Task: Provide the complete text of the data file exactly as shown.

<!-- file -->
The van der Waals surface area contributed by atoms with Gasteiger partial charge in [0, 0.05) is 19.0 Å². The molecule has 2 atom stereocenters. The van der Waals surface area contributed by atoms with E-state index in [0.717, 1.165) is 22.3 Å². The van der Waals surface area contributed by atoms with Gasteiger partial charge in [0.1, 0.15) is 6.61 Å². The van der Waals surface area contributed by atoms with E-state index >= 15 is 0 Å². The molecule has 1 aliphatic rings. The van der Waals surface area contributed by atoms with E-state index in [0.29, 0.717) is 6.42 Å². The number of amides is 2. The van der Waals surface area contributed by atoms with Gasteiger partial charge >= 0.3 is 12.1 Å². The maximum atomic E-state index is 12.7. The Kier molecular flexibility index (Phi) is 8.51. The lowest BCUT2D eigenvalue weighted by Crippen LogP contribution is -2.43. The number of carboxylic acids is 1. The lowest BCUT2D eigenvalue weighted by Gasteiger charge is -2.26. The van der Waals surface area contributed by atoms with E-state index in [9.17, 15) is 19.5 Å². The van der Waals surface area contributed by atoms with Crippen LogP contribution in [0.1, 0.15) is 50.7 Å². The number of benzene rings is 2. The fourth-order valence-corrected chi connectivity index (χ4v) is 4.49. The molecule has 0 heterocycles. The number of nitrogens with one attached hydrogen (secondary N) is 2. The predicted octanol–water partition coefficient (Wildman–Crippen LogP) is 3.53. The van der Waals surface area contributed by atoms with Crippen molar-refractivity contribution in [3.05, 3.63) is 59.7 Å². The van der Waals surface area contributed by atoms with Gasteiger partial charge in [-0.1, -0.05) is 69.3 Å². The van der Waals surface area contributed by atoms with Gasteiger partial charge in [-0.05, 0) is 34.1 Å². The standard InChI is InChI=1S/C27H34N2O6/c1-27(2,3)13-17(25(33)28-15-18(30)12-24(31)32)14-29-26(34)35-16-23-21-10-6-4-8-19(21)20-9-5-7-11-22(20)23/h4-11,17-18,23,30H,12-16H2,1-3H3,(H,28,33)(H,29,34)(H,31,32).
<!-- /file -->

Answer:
The van der Waals surface area contributed by atoms with Gasteiger partial charge in [0, 0.05) is 19.0 Å². The molecule has 2 atom stereocenters. The van der Waals surface area contributed by atoms with E-state index in [0.717, 1.165) is 22.3 Å². The van der Waals surface area contributed by atoms with Gasteiger partial charge in [0.1, 0.15) is 6.61 Å². The van der Waals surface area contributed by atoms with E-state index >= 15 is 0 Å². The molecule has 1 aliphatic rings. The van der Waals surface area contributed by atoms with E-state index in [0.29, 0.717) is 6.42 Å². The number of amides is 2. The van der Waals surface area contributed by atoms with Gasteiger partial charge >= 0.3 is 12.1 Å². The maximum atomic E-state index is 12.7. The Kier molecular flexibility index (Phi) is 8.51. The lowest BCUT2D eigenvalue weighted by Crippen LogP contribution is -2.43. The number of carboxylic acids is 1. The lowest BCUT2D eigenvalue weighted by Gasteiger charge is -2.26. The van der Waals surface area contributed by atoms with E-state index in [9.17, 15) is 19.5 Å². The van der Waals surface area contributed by atoms with Crippen LogP contribution in [0.1, 0.15) is 50.7 Å². The number of benzene rings is 2. The fourth-order valence-corrected chi connectivity index (χ4v) is 4.49. The molecule has 0 heterocycles. The number of nitrogens with one attached hydrogen (secondary N) is 2. The predicted octanol–water partition coefficient (Wildman–Crippen LogP) is 3.53. The van der Waals surface area contributed by atoms with Crippen molar-refractivity contribution in [3.05, 3.63) is 59.7 Å². The van der Waals surface area contributed by atoms with Gasteiger partial charge in [-0.1, -0.05) is 69.3 Å². The van der Waals surface area contributed by atoms with Gasteiger partial charge in [-0.05, 0) is 34.1 Å². The standard InChI is InChI=1S/C27H34N2O6/c1-27(2,3)13-17(25(33)28-15-18(30)12-24(31)32)14-29-26(34)35-16-23-21-10-6-4-8-19(21)20-9-5-7-11-22(20)23/h4-11,17-18,23,30H,12-16H2,1-3H3,(H,28,33)(H,29,34)(H,31,32).